Dizzy Gillespie - trumpet, vocals; Gil Fuller - conductor, arranger; Martin Banks - trumpet; Steve Furtado - trumpet; Al Bryant - trumpet; Al Gibbons - alto saxophone; Chris Woods - alto saxophone; Buddy Terry - tenor, soprano saxophones; Harold Vick - tenor saxophone; Bill Phipps - tenor saxophone; James Moody - tenor saxophone; Kiane Zawabi - trombone; Ashley Fernall - trombone; Jack Jeffers - trombone; Mike Longo - piano; Paul West - bass; Carlos "Patato" Valdez - congas; Otis "Candy" Finch - drums; Art Blakey - drums; Guest: Benny Carter - alto saxophone
For a special program entitled "Schlitz Salute to Big Bands," Dizzy Gillespie put together a special big band to close out the Friday evening proceedings. Schooled in big bands as a young musician (he came up with orchestras led by Frank Fairfax, Edgar Hayes, Teddy Hill, and Cab Calloway during the '30s and later joined the Earl Hines and Billy Eckstine big bands of the early '40s), Gillespie helped pioneer bebop in 1945 in small group settings alongside his musical partner Charlie Parker, whom he referred to as "the other half of my heartbeat." He returned to a big band setting in 1947 with his groundbreaking Afro-Cuban ensemble. By 1949, he broke up the big band and continued to work exclusively in combos, including a stint as a featured player with Norman Granz's Jazz at the Philharmonic. Dizzy was able to put together a big band in 1956 for an international tour sponsored by the State Department (a gig which cemented his status as a worldwide ambassador of jazz). He continued to lead small groups through the '60s and '70s, then returned to the big band format once again in the late '80s with his United Nation Orchestra, which featured an international cast of stellar players.
Dizzy's gala performance at big band night of the 1968 Newport Jazz Festival was further heightened by the presence of alto sax great Benny Carter, making his first-ever appearance at George Wein's bash on the bay. They open with a brassy big band flag-wave, which is fueled by the powerful drumming of Art Blakey and percussionist Carlos "Patato" Valdez and features some pyrotechnic playing from Gillespie and alto saxophonist Chris Woods. Next up is an insinuating Afro-Cuban rendition of Gillespie's "Con Alma," rendered as a mambo (with a slight cha-cha-cha tinge) and featuring a stunning solo by tenor saxophonist James Moody. Pianist Mike Longo, an Oscar Peterson protégé from Cincinnati, also turns in a glistening solo over the entrancing groove. Dizzy elevates the proceedings with his inimitable high-note blasts from his trumpet while Patato adds some Afro-Cuban flavor with a virtuoso conga solo near the tag.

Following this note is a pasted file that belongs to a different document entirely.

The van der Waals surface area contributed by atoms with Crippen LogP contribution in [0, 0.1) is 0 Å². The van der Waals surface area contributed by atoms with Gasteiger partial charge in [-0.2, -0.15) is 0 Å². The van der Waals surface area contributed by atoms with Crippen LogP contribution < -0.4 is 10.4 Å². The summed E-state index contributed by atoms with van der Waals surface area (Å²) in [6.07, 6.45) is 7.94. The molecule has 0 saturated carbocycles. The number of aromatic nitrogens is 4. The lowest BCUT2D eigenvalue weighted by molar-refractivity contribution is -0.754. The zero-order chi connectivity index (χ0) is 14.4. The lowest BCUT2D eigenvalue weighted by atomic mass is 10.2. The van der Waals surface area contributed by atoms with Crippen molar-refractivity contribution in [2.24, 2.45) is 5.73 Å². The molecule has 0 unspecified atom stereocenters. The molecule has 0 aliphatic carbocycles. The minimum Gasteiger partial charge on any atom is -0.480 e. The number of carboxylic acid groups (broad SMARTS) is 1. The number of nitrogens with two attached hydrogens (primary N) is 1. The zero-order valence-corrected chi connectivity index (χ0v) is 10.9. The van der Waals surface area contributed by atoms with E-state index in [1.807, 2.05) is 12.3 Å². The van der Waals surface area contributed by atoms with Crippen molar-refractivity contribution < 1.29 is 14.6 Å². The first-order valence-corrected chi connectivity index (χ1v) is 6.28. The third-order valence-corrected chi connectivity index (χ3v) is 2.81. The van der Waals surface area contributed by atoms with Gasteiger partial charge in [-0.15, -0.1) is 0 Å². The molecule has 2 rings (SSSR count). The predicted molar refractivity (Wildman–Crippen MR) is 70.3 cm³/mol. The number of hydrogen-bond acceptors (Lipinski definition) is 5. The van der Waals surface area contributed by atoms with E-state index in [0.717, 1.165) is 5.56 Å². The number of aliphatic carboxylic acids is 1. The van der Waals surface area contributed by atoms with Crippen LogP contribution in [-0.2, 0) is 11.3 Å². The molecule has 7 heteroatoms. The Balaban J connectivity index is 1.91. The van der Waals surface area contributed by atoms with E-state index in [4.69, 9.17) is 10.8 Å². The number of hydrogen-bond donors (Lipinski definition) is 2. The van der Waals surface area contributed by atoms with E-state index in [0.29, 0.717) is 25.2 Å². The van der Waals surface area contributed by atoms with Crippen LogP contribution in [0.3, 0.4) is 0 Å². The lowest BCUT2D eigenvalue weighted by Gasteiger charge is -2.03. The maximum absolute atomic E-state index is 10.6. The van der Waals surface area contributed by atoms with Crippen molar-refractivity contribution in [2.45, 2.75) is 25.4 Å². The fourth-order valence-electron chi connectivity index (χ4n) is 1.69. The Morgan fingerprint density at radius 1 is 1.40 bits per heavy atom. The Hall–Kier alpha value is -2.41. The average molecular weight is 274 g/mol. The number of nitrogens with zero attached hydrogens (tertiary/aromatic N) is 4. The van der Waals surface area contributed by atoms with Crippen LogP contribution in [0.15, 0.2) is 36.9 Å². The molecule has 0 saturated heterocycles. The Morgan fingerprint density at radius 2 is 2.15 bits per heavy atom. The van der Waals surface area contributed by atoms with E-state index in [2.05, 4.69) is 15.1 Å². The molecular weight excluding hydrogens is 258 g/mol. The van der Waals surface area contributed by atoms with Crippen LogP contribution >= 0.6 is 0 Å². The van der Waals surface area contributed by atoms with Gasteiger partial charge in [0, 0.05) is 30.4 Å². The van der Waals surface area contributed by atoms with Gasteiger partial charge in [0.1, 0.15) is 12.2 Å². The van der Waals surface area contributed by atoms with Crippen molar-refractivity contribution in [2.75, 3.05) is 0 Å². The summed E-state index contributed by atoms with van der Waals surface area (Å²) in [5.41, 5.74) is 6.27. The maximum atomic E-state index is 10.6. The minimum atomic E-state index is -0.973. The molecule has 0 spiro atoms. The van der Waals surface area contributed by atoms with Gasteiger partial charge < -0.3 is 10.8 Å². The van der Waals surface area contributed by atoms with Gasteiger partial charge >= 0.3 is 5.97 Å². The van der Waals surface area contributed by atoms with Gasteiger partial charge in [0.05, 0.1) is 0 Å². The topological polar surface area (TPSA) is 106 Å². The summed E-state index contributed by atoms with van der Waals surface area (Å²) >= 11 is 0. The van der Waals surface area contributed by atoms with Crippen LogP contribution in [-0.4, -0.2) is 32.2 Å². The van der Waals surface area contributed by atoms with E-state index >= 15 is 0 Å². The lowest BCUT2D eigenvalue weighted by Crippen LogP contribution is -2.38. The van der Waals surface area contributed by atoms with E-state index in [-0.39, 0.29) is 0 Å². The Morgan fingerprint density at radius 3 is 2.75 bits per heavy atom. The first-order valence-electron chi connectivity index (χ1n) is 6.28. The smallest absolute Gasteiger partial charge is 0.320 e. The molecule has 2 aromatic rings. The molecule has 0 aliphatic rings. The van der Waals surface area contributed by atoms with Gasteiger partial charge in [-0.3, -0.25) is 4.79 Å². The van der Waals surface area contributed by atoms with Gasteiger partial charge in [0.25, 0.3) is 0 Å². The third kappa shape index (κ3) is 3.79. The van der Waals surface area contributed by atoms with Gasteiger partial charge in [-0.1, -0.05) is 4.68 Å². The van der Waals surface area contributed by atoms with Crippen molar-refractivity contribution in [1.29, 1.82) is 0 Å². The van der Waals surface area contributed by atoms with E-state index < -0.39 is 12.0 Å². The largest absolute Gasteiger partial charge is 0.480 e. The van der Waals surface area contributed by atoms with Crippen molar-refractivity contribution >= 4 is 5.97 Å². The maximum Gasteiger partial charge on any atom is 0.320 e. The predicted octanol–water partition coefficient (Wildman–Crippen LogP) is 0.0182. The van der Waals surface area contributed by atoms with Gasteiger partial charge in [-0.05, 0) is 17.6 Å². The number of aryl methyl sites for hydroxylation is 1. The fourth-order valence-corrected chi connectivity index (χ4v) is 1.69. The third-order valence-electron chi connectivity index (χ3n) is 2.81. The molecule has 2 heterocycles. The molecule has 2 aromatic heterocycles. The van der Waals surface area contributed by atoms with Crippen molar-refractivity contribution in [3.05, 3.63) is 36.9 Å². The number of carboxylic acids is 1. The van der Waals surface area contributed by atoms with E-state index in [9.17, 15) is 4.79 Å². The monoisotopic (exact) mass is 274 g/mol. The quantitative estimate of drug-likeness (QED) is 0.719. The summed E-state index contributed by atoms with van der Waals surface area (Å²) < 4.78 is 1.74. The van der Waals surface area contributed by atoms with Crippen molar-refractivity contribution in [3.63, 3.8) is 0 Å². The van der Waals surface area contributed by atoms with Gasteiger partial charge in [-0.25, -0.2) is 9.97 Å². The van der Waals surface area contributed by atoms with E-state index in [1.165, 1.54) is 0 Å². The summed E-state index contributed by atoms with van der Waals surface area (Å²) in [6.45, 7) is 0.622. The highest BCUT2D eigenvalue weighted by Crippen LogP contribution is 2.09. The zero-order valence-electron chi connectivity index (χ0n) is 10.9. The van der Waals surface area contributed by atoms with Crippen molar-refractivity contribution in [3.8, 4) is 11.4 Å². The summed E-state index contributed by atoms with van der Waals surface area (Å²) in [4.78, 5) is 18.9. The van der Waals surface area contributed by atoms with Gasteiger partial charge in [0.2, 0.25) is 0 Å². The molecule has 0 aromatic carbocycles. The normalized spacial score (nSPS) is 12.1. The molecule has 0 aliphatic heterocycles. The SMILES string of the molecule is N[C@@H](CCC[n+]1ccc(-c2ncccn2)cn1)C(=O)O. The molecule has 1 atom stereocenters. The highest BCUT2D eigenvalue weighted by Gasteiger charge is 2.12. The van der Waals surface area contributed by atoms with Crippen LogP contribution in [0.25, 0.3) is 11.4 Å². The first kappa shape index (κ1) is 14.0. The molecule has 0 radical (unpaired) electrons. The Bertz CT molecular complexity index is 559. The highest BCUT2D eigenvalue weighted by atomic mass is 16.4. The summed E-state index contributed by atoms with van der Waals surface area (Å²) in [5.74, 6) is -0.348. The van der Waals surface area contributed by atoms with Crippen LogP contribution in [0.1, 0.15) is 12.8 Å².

Turning funky, the big band slides into Longo's boogaloo, "Ding a Ling." Dizzy digs into this earthy vehicle with gusto while tenor man Moody, a frequent Gillespie foil through the '60s, unleashes some heat of his own here. Alto sax great Benny Carter next joins the orchestra for a rendition of his buoyantly swinging blues "Doozy." The orchestra then leaves the stage as Carter is featured with the rhythm section only on a stirring rendition of the classic jazz ballad "I Can't Get Started." Carter's graceful, lyrical approach to this timeless melody written by Vernon Duke for the Broadway production of Ziegfeld Follies of 1936 (with Ira Gershwin lyrics sung by Bob Hope) perfectly demonstrates why he is still regarded as one of the major figures in jazz. (Carter had a remarkably productive career as a saxophonist-composer-arranger-bandleader, remaining active into his 90s). Carter concludes his Newport premiere with a rendition of Duke Jordan's "Jordu," a tune that was popularized in 1954 by the Clifford Brown/Max Roach Quintet.